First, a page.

Can Buddhism, widely regarded as a religion of peace, also contribute to acts of terrorism? Through an insider's view of right-wing ultranationalism in prewar Japan, this powerful book follows a band of Zen Buddhist-trained adherents who ardently believed so. Brian Victoria, himself a Zen priest, tells the story of a group of terrorists who were responsible for the assassination of three leading political and economic figures in 1932 and 1933. Victoria provides a detailed introduction to the religious as well as political significance of the group's terrorist beliefs and acts, focusing especially on the life and times of the band's leader, Inoue Nissho. A deeply troubled youth, Inoue became a spy in Manchuria for the Japanese Army in 1909, where he encountered Zen for the first time. When he returned to Japan in 1921, he determined to resolve his deep spiritual discontent through meditation practice, which culminated in an enlightenment experience that resolved his long-term doubts. After engaging in "post-enlightenment training" under the guidance of Rinzai Zen master Yamamoto Gempo, Inoue began a program of training the "patriotic youth" who formed the nucleus of his terrorist band. After the assassinations, Inoue and his band were sentenced to life imprisonment, only to be released just a few years later in 1940. Almost unbelievably, Inoue then became the live-in confidant of Prime Minister Konoe Fumimaro, a position he held through the end of WWII. In the postwar era, Inoue reinvented himself again as the founder and head of yet another band of ultranationalists known as the "National Protection Corps." His eventful life came to an end in 1967. Victoria concludes with an assessment of the profound impact of the assassinations, which culminated in Japan's transformation into a totalitarian state and set the stage for Pearl Harbor. The author also examines the connection of Buddhism to terrorism more broadly, considering the implications for today's Islamic-related terrorism.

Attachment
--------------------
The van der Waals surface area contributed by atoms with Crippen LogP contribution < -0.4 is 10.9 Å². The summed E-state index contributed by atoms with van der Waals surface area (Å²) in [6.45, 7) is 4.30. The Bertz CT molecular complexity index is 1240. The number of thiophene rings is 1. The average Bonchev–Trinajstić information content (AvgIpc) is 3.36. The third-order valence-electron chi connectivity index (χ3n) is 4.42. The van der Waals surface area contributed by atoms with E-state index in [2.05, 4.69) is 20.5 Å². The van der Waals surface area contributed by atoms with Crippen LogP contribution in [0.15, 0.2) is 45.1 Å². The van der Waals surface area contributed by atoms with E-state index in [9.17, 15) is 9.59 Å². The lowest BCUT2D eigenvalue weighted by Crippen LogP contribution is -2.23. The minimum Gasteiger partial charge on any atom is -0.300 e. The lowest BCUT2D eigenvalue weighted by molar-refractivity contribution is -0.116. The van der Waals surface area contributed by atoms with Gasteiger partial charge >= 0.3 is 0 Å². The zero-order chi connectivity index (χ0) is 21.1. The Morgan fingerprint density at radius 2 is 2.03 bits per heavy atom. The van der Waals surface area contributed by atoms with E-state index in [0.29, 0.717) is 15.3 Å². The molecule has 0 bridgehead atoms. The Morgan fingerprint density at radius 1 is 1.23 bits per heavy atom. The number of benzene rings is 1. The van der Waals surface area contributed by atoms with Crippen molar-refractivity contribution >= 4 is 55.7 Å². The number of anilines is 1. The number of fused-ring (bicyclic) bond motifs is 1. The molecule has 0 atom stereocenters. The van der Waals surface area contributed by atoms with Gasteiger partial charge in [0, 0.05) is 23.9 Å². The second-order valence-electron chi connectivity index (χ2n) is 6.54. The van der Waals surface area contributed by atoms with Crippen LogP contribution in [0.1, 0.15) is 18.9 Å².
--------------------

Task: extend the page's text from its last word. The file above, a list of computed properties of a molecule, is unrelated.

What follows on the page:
This third volume completes a masterly trilogy exposing how the violent undercurrents in Zen surfaced in modern times in the form of a militaristic right-wing ideology. Rather than focusing on Zen warmongering, as in the first two volumes, the subject of the present book is terrorism. Buddhism and terrorism might seem unlikely partners, but Victoria's carefully documented research traces how a partnership of febrile nationalism and Zen ideology led to Inoue Nissho becoming the leader of a terrorist group in pre-WWII Japan. The book makes sobering reading for those who still see Buddhism as exclusively a religion of peace, and will be an invaluable resource for anyone interested in the chilling relationship between religion and terror. -- Damien Keown, Emeritus Professor of Buddhist Ethics, University of London Goldsmiths
Brian Daizen Victoria, a fully ordained Soto Zen priest, is currently a senior research fellow at the Oxford Centre for Buddhist Studies. His publications include Zen at War (Rowman & Littlefield, 2006) and Zen War Stories (2003).